Median Household Income by State: 2022 Update
The Census Bureau's annual household income report for 2022 was published earlier this month. We've now compiled a few tables for the 50 states and DC based on the Current Population Survey, a joint undertaking of the Census Bureau and Bureau of Labor Statistics, which includes annual data from 1984 to 2022. The details are fascinating.
The median US income in 2022 was $74,580, up from $22,420 in 1984 — a 233% rise over the 38-year time frame. However, if we adjust for inflation chained in 2022 dollars, the 1984 median is $56,780, and the increase drops to 31%.
Peak Income Years
The peak annual median income for the US is off its 2019 peak. Here is an alphabetically sorted table showing the data for the 50 states and DC along with the US median data.
The alphabetical listing above makes it easy to find individual states, but for some additional insight, let's sort the data based on the decline from the peak year.
The median household incomes in 17 states, as well as the District of Columbia, have fared better than the US median as measured by the real percent declines from their respective peak years. A total of 33 states have suffered greater declines, with 14 states dropping more than 10%. South Dakota is the biggest loser, down 15.7% since its real median income peak in 2021.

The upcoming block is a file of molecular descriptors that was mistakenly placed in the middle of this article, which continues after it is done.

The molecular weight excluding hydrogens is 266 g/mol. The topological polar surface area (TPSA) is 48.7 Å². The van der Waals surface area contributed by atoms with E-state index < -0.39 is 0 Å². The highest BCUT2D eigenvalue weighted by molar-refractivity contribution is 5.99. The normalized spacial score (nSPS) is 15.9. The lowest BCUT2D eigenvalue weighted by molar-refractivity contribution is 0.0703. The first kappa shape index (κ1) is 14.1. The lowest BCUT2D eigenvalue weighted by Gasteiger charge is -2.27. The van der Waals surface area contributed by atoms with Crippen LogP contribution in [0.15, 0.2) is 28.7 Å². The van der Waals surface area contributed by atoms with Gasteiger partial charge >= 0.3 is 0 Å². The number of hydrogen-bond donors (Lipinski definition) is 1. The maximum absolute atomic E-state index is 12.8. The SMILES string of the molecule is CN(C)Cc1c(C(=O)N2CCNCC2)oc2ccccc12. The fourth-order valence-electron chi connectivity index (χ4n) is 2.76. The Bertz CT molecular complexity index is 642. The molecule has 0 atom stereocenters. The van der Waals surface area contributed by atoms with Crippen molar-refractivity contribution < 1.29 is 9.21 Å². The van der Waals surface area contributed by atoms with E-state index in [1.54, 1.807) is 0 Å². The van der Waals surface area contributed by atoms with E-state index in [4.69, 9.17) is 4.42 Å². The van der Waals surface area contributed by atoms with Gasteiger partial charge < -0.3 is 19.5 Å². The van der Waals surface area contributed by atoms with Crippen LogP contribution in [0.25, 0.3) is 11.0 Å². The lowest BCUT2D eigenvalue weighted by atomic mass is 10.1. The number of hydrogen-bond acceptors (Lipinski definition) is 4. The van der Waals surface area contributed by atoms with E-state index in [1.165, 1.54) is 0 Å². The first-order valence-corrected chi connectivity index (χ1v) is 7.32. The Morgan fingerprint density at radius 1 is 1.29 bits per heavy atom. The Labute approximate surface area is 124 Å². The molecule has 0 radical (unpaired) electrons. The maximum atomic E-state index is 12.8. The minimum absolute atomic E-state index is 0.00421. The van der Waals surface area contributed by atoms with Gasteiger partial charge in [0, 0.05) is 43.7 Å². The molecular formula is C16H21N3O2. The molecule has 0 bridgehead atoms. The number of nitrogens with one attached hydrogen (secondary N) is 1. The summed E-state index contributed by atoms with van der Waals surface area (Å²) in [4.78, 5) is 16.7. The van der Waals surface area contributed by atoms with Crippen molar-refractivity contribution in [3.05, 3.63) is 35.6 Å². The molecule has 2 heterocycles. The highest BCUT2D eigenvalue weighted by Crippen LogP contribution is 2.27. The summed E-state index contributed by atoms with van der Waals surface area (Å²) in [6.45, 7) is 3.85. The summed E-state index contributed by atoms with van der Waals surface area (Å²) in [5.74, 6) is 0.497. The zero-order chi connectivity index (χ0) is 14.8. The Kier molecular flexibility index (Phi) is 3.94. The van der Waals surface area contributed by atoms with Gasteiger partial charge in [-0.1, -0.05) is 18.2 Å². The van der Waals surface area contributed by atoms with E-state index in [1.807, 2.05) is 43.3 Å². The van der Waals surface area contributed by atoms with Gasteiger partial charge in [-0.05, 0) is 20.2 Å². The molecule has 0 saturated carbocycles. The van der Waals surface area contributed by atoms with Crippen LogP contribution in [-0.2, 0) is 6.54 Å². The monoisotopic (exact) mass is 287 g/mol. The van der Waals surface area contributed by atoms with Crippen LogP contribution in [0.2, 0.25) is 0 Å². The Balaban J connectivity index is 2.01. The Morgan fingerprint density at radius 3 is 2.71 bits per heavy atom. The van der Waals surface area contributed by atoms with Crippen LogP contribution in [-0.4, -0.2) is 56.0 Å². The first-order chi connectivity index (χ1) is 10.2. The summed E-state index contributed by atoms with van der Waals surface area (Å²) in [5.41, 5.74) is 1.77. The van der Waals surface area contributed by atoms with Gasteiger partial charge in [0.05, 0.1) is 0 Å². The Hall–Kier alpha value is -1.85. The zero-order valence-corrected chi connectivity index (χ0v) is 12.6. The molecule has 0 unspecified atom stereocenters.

Highest to Lowest Incomes
The next table sorts the data by the 2022 median income column. A quick look at this table shows the huge spread between the $108.2K median in Maryland and the $48.61K in Mississippi. Of course, the cost of living, which varies significantly across the country, is a critical factor in comparisons of the raw data, a topic we'll address in a separate commentary.
For an idea of the geographical/regional distribution of median incomes, here is a map that color-codes the states based on a quintile breakdown.
For the sake of comparison, here is the comparable map for the year 1984 in 2022 dollars.
21st Century Winners and Losers
We'll conclude this commentary with a comparison of the rankings of the 50 states and DC in 2000 and in 2020. The key column is the one labeled Change. Twenty-seven states plus the District of Columbia have risen in the rankings while 23 have declined. Keep in mind there are many economic and political factors underlying the changes in rank that are beyond our scope.
This article was originally written by Doug Short. From 2016-2022, it was improved upon and updated by Jill Mislinski. Starting in January 2023, AP Charts pages will be maintained by Jennifer Nash at VettaFi | Advisor Perspectives
- U.S. Household Incomes: A Multi-Decade Perspective
- Median Household Incomes by Age Bracket
- Household Incomes: Higher Ed
- Household Incomes: Middle Class
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